Daniel Portman and Gwendoline Christie in Game of Thrones.
Photo: Helen Sloan/HBO
In the midst of Westeros’ trademark gloom, Brienne and Pod’s heart-to-heart on Sunday night’s Game of Thrones is the closest thing GOT has had to a heartwarming moment. “I’m sorry I’m always snapping at you,” she tells him. His response is straight out of an inspirational teacher movie: “If you didn’t snap at me, I wouldn’t learn anything.” And so, Brienne of Tarth finds a new purpose in life: She’s going to help Podrick Payne become a knight! Not literally, of course — it takes a knight to make a knight, and Brienne’s no Ser — but she’ll still teach him how to ride a horse and fight with a sword.
Just by being respectful, nonviolent, and non-incestuous, Brienne and Podrick’s relationship is a rare thing in Westeros, and it’s unique in being the only relationship we’ve seen so far where the woman holds 100 percent of the power. (Margaery and Tommen come close, but as king, Tommen has at least nominal authority.) Brienne cares for Podrick, and she tries to do right by him, but throughout their travels, there’s never any doubt as to which of them wears the armor-plated pants. And yet it’s clear that Pod doesn’t resent her for it; he regards her with openhearted awe and admiration. That’s to be expected — since Brienne was introduced in the beginning of season two, no other female character has had quite the same variety of interactions with the men of Westeros.
In Westeros, the futures available for women are slim. Cersei chafes at her role, Sansa tries to redefine it, and Margaery works to find as much power as she can within it, but they’re all shackled to patriarchy in one way or another. Brienne stands outside it. With her skills and her stature, men can’t knock her down, and they can’t put her on a pedestal. With no set of instructions to follow, the men of Westeros are forced to take Brienne largely on her terms — one of my favorite GOT litmus tests is to figure out which ones can see her for who she really is. Pod does, of course. Locke didn’t; he tried to treat her as a spoil of war, and paid the price for it. Roose Bolton, for all his strategic intelligence, never figured her out, either. His ostensible ally Littlefinger had more luck last week. He pinned Brienne as an evolutionary Ned Stark and broke out his old playbook, How to Deal With a Foe Who’s Too Honorable. He wasn’t exactly wrong: Brienne’s equally guileless, but she’s much more attuned to the way the world works, which is why she’s alive and Ned’s dead. The Hound had her pegged, too, in the brief moments before Brienne sent him tumbling off the side of a cliff. A hardened survivor, the Hound instantly surmised — probably correctly — that Brienne was too much of an idealist to be an effective guardian for Arya at that point.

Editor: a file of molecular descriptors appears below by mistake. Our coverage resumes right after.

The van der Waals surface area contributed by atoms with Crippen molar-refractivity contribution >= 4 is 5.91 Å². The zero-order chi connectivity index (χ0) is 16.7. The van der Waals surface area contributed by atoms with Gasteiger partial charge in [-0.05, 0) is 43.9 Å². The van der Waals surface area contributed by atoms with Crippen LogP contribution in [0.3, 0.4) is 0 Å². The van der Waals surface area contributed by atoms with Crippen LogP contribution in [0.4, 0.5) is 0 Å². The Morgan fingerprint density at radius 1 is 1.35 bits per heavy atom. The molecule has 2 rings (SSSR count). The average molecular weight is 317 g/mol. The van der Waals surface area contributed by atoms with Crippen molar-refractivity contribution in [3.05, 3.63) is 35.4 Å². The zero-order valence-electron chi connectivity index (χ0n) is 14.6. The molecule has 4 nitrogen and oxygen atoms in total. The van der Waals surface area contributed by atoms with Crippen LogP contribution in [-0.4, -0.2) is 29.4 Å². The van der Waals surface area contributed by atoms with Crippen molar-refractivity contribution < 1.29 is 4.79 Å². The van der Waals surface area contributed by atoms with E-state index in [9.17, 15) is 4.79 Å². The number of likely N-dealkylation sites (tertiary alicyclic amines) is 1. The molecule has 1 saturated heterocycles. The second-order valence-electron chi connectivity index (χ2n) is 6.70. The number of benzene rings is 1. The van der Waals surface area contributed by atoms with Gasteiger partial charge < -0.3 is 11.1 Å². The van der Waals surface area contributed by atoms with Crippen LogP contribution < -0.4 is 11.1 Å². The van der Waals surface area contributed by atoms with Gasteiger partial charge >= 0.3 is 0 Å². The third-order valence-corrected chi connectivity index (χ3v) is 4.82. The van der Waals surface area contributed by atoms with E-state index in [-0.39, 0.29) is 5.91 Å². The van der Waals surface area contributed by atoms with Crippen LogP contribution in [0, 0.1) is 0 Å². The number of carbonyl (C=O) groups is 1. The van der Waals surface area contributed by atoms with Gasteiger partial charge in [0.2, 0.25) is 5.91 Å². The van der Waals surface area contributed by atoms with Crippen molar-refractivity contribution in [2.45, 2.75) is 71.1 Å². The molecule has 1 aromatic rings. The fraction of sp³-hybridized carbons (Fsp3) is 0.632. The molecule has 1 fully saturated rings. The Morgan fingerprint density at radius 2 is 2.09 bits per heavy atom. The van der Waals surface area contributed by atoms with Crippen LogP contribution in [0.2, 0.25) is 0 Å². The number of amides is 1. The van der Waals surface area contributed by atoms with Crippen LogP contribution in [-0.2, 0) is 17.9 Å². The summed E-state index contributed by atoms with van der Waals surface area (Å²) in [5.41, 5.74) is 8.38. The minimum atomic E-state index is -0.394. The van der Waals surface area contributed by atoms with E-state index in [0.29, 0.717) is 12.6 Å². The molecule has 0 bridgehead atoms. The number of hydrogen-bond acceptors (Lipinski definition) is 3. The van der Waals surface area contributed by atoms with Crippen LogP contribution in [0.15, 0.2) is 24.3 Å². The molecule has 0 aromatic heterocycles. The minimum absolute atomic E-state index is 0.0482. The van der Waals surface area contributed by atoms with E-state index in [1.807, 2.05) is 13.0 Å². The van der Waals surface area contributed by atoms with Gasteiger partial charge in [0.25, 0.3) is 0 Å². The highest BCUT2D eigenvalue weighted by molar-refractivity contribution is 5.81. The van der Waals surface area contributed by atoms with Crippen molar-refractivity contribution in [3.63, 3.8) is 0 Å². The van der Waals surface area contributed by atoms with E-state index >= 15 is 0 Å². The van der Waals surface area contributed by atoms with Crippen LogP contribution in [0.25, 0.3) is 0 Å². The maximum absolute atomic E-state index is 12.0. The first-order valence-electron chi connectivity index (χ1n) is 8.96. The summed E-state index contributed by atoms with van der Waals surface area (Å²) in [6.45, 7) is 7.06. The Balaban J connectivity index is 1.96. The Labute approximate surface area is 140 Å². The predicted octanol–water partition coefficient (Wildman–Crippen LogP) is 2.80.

But none of those men see Brienne the way Jaime Lannister does. Their relationship started off as The Cutting Edge, with swords: He’s the wisecracking jackass, she’s the wound-too-tight perfectionist — they slowly gain each other’s trust, and eventually fall in love! In the hands of Gwendoline Christie and Nikolaj Coster-Waldau, the duo’s physical and verbal sparring was invested with true feeling. Watch their tub scene in “Kissed by Fire” again. It’s an intimate conversation about an aborted massacre, and it’s one of the sexiest scenes the show has ever done — we’re seeing two people understand each other.
But despite Christie’s shipping, once Brienne and Jaime returned to King’s Landing, they did not live together in romantic bliss — Jaime sent her off to search for Arya and Sansa. With a quest of her own, Brienne is not defined by her relationship with Jaime; she’s defined by her steadfast honor and loyalty, and that will be the case no matter how her and Jaime’s story ends. (In the books, their plotlines remain much more tightly entwined.)
That loyalty also got a spotlight last night, when Brienne revealed why exactly she was so devoted to the memory of Renly Baratheon. As she explained, when she was a girl, Renly had danced with her to save her from embarrassment. In the books, Brienne’s affections for Renly carried a romantic tinge, but in the show world, where he is more or less out of the closet, Brienne is allowed to be much savvier about his true nature. “He liked men, I’m not an idiot,” Brienne told Pod last night. “He didn’t love me, he didn’t want me. He danced with me because he was kind and he didn’t want to see me hurt. He saved me from being a joke, from that day until his last day.” In a world where the best advice is often “trust no one,” Brienne proves that there’s still room for kindness and devotion.
It’s this devotion that forms Brienne’s other mission — she’s out to avenge Renly’s murder by killing Stannis. And by following Sansa north, she’s unknowingly headed in his direction. Will they meet up in a dramatic showdown at Winterfell? Even book-readers don’t know, as Brienne’s plot at this point is a show-only invention. There’s no road map — as with so much about Brienne of Tarth, anything could happen.